New generation hybrid lenses offer promising safety, efficacy for advanced keratoconus

New generation hybrid lenses offer promising safety, efficacy for advanced keratoconus

Cornea/External Disease, Refractive Mgmt/Intervention

Investigators evaluated the visual and corneal outcomes of new generation hybrid contact lenses (HCL) in patients with advanced keratoconus.

Study design

This retrospective study undertaken at a single academic center included 45 eyes with advanced keratoconus who elected to not undergo corneal transplantation surgery between 2016 and 2018. Researchers fitted new generation HCLs and evaluated visual outcomes and corneal endothelial cell density (ECD) at 6 months.


Approximately 71% of the cohort was successfully fitted with HCLs. Those who could not be fit either had comfort issues with the lens or inadequate visual acuity.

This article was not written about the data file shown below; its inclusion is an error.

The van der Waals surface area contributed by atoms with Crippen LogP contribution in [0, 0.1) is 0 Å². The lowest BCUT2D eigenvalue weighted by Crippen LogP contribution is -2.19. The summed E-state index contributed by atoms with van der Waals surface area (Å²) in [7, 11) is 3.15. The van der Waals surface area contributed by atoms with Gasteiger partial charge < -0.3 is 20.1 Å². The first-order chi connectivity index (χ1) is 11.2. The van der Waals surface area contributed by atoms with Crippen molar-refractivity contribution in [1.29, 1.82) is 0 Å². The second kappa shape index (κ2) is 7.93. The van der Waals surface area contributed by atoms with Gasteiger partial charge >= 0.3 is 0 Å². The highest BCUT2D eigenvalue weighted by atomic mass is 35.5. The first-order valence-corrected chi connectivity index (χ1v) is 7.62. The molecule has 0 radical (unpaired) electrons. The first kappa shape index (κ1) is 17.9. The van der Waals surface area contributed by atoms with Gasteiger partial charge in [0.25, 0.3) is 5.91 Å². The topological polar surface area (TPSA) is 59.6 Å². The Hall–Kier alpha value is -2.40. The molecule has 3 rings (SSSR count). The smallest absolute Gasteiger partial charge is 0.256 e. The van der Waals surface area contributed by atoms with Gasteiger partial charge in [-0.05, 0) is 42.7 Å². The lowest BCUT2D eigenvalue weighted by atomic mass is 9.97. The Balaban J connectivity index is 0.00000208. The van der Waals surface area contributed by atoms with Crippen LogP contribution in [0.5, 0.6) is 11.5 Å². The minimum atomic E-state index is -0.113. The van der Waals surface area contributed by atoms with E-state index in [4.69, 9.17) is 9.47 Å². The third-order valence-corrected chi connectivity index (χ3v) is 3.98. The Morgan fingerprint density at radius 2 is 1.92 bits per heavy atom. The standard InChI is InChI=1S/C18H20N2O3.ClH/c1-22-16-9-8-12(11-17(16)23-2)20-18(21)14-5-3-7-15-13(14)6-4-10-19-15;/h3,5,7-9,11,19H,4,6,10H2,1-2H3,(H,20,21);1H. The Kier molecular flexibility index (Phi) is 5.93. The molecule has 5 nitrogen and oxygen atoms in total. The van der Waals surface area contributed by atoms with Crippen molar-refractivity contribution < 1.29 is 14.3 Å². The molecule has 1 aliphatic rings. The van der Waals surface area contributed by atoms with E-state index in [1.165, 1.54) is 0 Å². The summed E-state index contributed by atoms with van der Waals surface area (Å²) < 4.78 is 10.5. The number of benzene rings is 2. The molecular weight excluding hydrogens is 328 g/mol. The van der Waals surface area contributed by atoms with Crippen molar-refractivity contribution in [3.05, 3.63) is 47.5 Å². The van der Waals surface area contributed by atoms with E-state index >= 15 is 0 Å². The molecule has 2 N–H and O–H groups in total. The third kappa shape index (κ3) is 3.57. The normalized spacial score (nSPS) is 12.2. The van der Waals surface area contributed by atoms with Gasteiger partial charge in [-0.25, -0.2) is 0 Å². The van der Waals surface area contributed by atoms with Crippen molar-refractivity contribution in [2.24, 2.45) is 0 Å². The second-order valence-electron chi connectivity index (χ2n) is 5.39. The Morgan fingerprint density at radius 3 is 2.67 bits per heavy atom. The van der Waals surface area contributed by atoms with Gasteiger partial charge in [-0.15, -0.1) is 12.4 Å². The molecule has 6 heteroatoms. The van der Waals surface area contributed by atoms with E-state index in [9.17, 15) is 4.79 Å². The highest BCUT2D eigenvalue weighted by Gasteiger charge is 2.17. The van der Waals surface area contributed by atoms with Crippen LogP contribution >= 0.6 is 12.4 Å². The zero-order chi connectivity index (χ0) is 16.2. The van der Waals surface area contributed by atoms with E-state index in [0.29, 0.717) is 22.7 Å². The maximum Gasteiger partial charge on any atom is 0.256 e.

Among those who were successfully fitted, none developed ocular surface or contact lens-related complications. There was no significant reduction in ECD or alterations in cell morphology at the 6-month visit. The mean improvement in visual acuity was 0.4 logMar and all patients achieved a BCVA of at least 20/40 in the fitted eye.


This study was limited by its retrospective nature and small sample size. Some patients opted out due to poor visual acuity in the HCL. There was also no control group to compare visual outcomes, although traditionally scleral lenses can be used in a similar population but may not have as much comfort as the HCL.

Clinical significance

New generation HCLs do not appear to jeopardize corneal health and may be a reasonable option for patients with advanced keratoconus who elect to avoid transplant surgery. If a patient has comfort or fit issues with traditional rigid lenses and/or scleral lenses, HCL fitting may be attempted to delay or avoid surgery while improving functional vision.